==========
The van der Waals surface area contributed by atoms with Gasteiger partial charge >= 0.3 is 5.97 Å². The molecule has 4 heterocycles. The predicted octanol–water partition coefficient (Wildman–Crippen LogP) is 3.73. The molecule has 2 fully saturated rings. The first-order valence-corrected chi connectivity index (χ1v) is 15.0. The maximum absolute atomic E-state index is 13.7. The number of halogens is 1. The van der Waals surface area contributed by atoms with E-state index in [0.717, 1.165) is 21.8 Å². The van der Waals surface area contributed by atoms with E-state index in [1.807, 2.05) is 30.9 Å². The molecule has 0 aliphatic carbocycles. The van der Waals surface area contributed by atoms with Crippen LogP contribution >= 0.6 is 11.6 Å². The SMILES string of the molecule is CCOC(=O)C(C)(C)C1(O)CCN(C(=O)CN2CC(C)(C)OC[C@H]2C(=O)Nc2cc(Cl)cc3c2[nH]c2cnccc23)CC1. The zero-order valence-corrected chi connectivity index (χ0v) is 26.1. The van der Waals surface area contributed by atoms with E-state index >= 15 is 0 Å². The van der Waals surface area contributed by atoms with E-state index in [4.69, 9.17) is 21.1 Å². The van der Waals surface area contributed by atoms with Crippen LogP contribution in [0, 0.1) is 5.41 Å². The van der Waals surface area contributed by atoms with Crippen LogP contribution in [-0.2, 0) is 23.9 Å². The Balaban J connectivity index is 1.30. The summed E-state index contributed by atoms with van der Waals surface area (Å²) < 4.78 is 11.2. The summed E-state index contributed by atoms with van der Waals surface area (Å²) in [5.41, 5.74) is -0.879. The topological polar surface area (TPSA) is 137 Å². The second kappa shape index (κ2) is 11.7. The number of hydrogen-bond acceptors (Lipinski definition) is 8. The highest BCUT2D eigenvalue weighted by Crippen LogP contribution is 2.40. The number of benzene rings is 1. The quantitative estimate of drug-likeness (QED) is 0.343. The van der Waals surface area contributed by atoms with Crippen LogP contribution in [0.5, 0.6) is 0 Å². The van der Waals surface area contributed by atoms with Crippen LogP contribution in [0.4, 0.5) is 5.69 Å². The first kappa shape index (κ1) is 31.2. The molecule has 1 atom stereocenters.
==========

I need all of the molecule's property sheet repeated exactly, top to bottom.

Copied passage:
The van der Waals surface area contributed by atoms with Gasteiger partial charge >= 0.3 is 5.97 Å². The molecule has 4 heterocycles. The predicted octanol–water partition coefficient (Wildman–Crippen LogP) is 3.73. The molecule has 2 fully saturated rings. The first-order valence-corrected chi connectivity index (χ1v) is 15.0. The maximum absolute atomic E-state index is 13.7. The number of halogens is 1. The van der Waals surface area contributed by atoms with E-state index in [0.717, 1.165) is 21.8 Å². The van der Waals surface area contributed by atoms with E-state index in [1.807, 2.05) is 30.9 Å². The molecule has 0 aliphatic carbocycles. The van der Waals surface area contributed by atoms with Crippen LogP contribution >= 0.6 is 11.6 Å². The SMILES string of the molecule is CCOC(=O)C(C)(C)C1(O)CCN(C(=O)CN2CC(C)(C)OC[C@H]2C(=O)Nc2cc(Cl)cc3c2[nH]c2cnccc23)CC1. The zero-order valence-corrected chi connectivity index (χ0v) is 26.1. The van der Waals surface area contributed by atoms with E-state index >= 15 is 0 Å². The van der Waals surface area contributed by atoms with E-state index in [4.69, 9.17) is 21.1 Å². The van der Waals surface area contributed by atoms with Crippen LogP contribution in [0, 0.1) is 5.41 Å². The van der Waals surface area contributed by atoms with Crippen LogP contribution in [-0.2, 0) is 23.9 Å². The Balaban J connectivity index is 1.30. The summed E-state index contributed by atoms with van der Waals surface area (Å²) < 4.78 is 11.2. The summed E-state index contributed by atoms with van der Waals surface area (Å²) in [5.41, 5.74) is -0.879. The topological polar surface area (TPSA) is 137 Å². The second kappa shape index (κ2) is 11.7. The number of hydrogen-bond acceptors (Lipinski definition) is 8. The highest BCUT2D eigenvalue weighted by Crippen LogP contribution is 2.40. The number of benzene rings is 1. The quantitative estimate of drug-likeness (QED) is 0.343. The van der Waals surface area contributed by atoms with Crippen LogP contribution in [0.5, 0.6) is 0 Å². The van der Waals surface area contributed by atoms with Crippen LogP contribution in [0.4, 0.5) is 5.69 Å². The first kappa shape index (κ1) is 31.2. The molecule has 1 atom stereocenters.